The other day I saw an interesting feature over on Pitchfork called Over/Under. The premise involved asking a musical artist whether something is underrated or overrated. The subjects were completely random and ranged from Ed Sheeran to Bitcoin to colouring books. The twist of the game is that the artist has to say whether the subject is categorically underrated or overrated – they can’t just say they think it’s accurately rated.
I thought it would be fun to apply this game to my own travels – to look back at places I have visited and force myself to decide whether I think they are underrated or overrated. Even if I think they are completely deserving of the reputation they have, I must decide whether they slip just above or below the line.
I’m going to do this with the places I’ve visited starting with Thailand. So, here is where I visited in Thailand and whether I think each place is underrated or overrated.
I have spoken to quite a few people who didn’t like Bangkok, probably because it didn’t fit the palm tree and white sandy beach vision they had of Thailand, but I enjoyed it. I thought it had a number of different sides to explore; the backpacker scene, the traditional temples, the business district, the chaotic Chinatown. It’s a city I’ve always thought I’d like to visit again. For these reasons I’d say Bangkok is…..
We visited Chiang Mai after Bangkok and its peaceful ambience was a welcome antidote to the frenzy of the capital. Chiang Mai is a lovely town in northern Thailand with lots of interesting things to see and do, including hikes, river rafting, Thai boxing matches, and an amazing food market. When someone asks me for advice on where to visit in Thailand I always recommend Chiang Mai as an example of a different side to the country from the islands and beaches. For these reasons I’d say Chiang Mai is…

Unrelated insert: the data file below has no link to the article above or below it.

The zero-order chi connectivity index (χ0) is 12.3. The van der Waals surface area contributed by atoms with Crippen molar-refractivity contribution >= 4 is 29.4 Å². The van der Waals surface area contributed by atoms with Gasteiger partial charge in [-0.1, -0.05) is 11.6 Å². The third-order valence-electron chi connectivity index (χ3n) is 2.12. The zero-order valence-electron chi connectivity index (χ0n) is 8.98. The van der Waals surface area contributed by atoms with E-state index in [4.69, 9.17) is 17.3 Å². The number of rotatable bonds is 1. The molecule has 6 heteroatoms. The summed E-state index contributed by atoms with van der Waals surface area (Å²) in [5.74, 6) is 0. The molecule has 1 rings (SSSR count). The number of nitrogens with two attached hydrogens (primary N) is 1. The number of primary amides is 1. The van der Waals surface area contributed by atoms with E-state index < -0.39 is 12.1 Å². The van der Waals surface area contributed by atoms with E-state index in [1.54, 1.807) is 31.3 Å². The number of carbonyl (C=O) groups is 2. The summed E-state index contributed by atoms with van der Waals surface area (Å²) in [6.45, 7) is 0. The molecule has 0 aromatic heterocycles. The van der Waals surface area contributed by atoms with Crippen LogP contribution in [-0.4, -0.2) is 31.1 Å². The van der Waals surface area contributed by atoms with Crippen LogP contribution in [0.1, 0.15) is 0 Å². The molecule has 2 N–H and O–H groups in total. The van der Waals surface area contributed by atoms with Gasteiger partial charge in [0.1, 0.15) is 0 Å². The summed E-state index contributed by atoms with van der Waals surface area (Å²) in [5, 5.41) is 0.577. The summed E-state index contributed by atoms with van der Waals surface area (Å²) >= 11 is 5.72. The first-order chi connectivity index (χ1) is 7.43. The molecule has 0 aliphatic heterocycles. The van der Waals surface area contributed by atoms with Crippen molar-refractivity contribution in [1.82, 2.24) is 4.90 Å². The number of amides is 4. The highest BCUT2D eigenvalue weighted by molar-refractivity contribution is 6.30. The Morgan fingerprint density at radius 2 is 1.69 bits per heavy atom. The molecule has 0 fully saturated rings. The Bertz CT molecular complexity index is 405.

For the love of god, please do not ever visit Phuket Town. Unless you’d like to have British tabloid newspapers delivered every day. And you like hordes of obnoxious British and Swedish tourists. And concrete buildings. And tinny dance music blaring at all hours of the night. By the way, this is referencing Phuket Town, not the fancy resorts or the other towns on the island of Phuket which surely have to be nicer. I’m not sure if Phuket Town has a reputation for anything as the only reason we visited was to get the ferry to Ko Yao Noi, but any positive reputation it has is completely undeserving so I’m going to say it’s…
Ko Yao Noi
We ended up on an island called Ko Yao Noi after Googling “non touristy island in Thailand.” Ko Yao Noi was cited in an article as a suggestion and it wasn’t too difficult to get to as you could get a ferry from the dreaded Phuket Town (as referenced above). Ko Yao Noi was a real find; we stayed in a rustic hostel which, if not luxurious, had a spectacular view of the sea and the limestone rocks scattered upon it. While the beaches weren’t the best in Thailand they were still pretty and completely deserted. There now appears to be a number of hotels on Ko Yao Noi, including a few swanky resorts, so I’m not sure if it is still the peaceful haven it once was. But when we were there it was….
Paul and I turned up at a shabby beach hut on Ko Lanta, met a crowd of fellow backpackers, and settled in for a week of the archetypal Thai beach backpacker experience; drinking tea in the morning, drinking beer as soon as it was acceptably late enough, and barely moving our backsides (this way of travelling, I have to state, was rare for us). It was a lot of fun though and Ko Lanta was a beautiful island, although I didn’t see much of it. From the beach we planked ourselves on, and the other bits of the island I saw on the day we ventured out, I’d say it was…
Thailand as a country is underrated. You might wonder how this can possibly be the case when it is one of the most tourist visited countries in the world, but I think it is completely deserving of all the people who travel to see it. It has a vibrant capital city, spectacular beaches and islands, interesting temples and other cultural sights, and amazing food. It’s cheap too. When people talk to me about travelling to South East Asia they often say they are considering Laos and Cambodia, the lesser visited countries in the region. If they ask me for recommendations for where to go, I always tell them to consider Thailand. Don’t be put off by the fact it’s more touristy, it offers everything you’d want from a South East Asian holiday and is more beautiful and interesting than some of its neighbours. For me, Thailand is always….